The Near East: A Cultural History

by Arthur Cotterell, Hurst, £20

Farming. Cities. Writing. Monotheism. What is it about the ancient Near East which gave rise to these fundamental paradigm shifts? That’s one of the questions Arthur Cotterell attempts to answer in this short overview of the region, taking us from the fledgling cities of Sumer in the 4th century BC to the recent paroxysms of the Arab Spring, and beyond.

We begin sometime after the end of the last Ice Age, with the drift towards settled farming in the southern region of what is now Iraq. Farming led to surplus and complexity, centralisation and the nascent city-state. The ruler needed to know how much grain he had in reserve and accounting systems were etched on to clay tablets in cuneiform – a lowly start for an innovation that would eventually engender, among other things, the Bible and Shakespeare.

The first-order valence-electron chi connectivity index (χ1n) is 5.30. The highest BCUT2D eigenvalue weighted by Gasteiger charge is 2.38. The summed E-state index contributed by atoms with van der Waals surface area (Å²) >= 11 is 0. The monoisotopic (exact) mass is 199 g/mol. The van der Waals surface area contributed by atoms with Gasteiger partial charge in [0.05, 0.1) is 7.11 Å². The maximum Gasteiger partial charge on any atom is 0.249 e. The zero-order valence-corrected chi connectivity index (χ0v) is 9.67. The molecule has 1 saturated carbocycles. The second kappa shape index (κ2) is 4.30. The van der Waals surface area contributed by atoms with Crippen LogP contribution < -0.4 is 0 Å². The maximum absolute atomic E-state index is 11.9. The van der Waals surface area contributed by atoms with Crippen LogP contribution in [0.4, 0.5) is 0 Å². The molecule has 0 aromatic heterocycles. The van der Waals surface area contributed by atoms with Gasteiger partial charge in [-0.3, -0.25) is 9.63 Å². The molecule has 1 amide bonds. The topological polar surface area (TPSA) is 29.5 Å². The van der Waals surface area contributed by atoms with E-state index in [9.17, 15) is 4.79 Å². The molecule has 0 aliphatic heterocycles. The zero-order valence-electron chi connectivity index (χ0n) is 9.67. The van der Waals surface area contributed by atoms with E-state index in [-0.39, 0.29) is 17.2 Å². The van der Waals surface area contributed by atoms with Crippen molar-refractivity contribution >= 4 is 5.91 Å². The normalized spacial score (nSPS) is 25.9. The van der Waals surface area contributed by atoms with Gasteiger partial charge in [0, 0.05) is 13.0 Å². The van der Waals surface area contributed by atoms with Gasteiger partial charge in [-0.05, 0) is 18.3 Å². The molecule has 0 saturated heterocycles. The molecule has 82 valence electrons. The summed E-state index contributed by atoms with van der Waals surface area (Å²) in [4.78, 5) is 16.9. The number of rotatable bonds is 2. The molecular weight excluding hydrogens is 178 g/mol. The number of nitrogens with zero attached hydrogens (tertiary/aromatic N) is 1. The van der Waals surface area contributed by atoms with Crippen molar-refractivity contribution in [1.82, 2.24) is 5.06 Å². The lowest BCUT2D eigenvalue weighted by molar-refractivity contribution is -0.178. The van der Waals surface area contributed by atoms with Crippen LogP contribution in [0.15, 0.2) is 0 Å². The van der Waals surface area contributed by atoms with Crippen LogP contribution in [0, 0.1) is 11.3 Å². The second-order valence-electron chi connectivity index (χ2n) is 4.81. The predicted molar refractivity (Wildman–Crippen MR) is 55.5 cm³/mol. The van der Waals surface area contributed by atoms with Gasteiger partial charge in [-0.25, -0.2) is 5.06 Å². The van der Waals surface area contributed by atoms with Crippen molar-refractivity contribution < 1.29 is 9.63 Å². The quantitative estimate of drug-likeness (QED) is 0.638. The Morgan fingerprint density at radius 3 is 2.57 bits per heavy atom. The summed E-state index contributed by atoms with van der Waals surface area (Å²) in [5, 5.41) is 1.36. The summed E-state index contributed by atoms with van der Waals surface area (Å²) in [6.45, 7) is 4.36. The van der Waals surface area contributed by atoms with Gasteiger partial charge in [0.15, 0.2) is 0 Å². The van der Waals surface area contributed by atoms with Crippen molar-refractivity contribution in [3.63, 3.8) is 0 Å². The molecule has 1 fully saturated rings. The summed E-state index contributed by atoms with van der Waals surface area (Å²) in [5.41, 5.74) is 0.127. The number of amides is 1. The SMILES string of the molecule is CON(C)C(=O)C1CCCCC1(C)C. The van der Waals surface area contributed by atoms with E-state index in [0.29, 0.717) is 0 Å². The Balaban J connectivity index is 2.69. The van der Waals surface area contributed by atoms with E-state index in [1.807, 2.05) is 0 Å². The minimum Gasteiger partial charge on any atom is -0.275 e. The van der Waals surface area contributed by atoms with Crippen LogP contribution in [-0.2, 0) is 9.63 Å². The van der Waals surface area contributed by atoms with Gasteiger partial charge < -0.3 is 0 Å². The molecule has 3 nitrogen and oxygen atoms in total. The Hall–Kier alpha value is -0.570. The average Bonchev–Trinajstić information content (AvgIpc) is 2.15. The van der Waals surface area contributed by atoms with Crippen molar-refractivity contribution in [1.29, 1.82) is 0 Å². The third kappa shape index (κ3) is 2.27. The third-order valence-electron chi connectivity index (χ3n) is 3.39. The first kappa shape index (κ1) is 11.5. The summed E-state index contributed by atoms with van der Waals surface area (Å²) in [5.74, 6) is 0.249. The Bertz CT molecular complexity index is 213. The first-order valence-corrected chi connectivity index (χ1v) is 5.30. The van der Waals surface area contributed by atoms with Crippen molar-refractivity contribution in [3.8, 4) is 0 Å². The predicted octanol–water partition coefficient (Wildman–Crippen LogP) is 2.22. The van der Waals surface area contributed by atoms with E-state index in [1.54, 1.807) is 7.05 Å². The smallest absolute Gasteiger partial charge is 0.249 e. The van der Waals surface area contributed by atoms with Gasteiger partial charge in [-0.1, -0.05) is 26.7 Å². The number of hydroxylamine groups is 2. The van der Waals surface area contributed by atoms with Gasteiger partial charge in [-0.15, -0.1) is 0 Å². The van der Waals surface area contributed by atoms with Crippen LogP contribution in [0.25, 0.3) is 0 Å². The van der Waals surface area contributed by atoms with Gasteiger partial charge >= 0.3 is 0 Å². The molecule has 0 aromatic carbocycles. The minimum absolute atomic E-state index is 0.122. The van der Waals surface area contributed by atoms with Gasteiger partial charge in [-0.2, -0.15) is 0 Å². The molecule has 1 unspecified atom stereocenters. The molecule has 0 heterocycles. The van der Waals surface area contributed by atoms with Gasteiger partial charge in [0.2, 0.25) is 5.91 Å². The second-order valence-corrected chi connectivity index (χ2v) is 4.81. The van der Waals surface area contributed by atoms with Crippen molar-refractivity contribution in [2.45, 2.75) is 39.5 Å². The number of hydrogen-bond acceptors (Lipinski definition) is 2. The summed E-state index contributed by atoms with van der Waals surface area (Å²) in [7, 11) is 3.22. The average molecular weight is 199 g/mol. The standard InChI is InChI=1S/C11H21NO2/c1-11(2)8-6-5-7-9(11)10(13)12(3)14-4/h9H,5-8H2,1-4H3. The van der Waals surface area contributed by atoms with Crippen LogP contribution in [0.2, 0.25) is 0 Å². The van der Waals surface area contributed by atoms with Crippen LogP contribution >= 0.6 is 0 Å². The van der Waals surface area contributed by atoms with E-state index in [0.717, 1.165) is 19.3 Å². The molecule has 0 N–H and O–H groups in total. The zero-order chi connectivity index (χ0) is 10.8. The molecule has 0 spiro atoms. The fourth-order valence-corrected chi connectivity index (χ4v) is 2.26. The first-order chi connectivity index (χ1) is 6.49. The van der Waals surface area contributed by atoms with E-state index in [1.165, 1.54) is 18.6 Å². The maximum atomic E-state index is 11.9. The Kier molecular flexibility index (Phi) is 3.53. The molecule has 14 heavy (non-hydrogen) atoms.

Cotterell notes that a farming lifestyle made people dependent on processes they couldn’t control, namely the weather, and out of this sprang the first Mesopotamian deities – the storm gods and rain demons who had to be appeased to vouchsafe future crops. As the biblical lands were gradually settled, religion began its transformation from Semitic pantheism to Israelite monotheism.

The author is good on how the successive waves of invaders, from Persians to Greeks to Romans, each stamped their own mark on both the cultural and religious climate of the Near East. We then move swiftly to the Islamic conquests of the 7th century, the Crusades, and the long centuries of Ottoman hegemony. The final chapter takes a brief survey through the post-First World War partitioning, decolonisation and, in an ironic full circle, to ISIS’s destruction of the Sumerian city of Nimrud.

Cotterell can be a little dry and academic, and I would have liked more on why these changes happened there and nowhere else, and why at that particular time. But this is nonetheless a useful book for understanding the birth of monotheism and the context of Christ within the long and turbulent history of the region.

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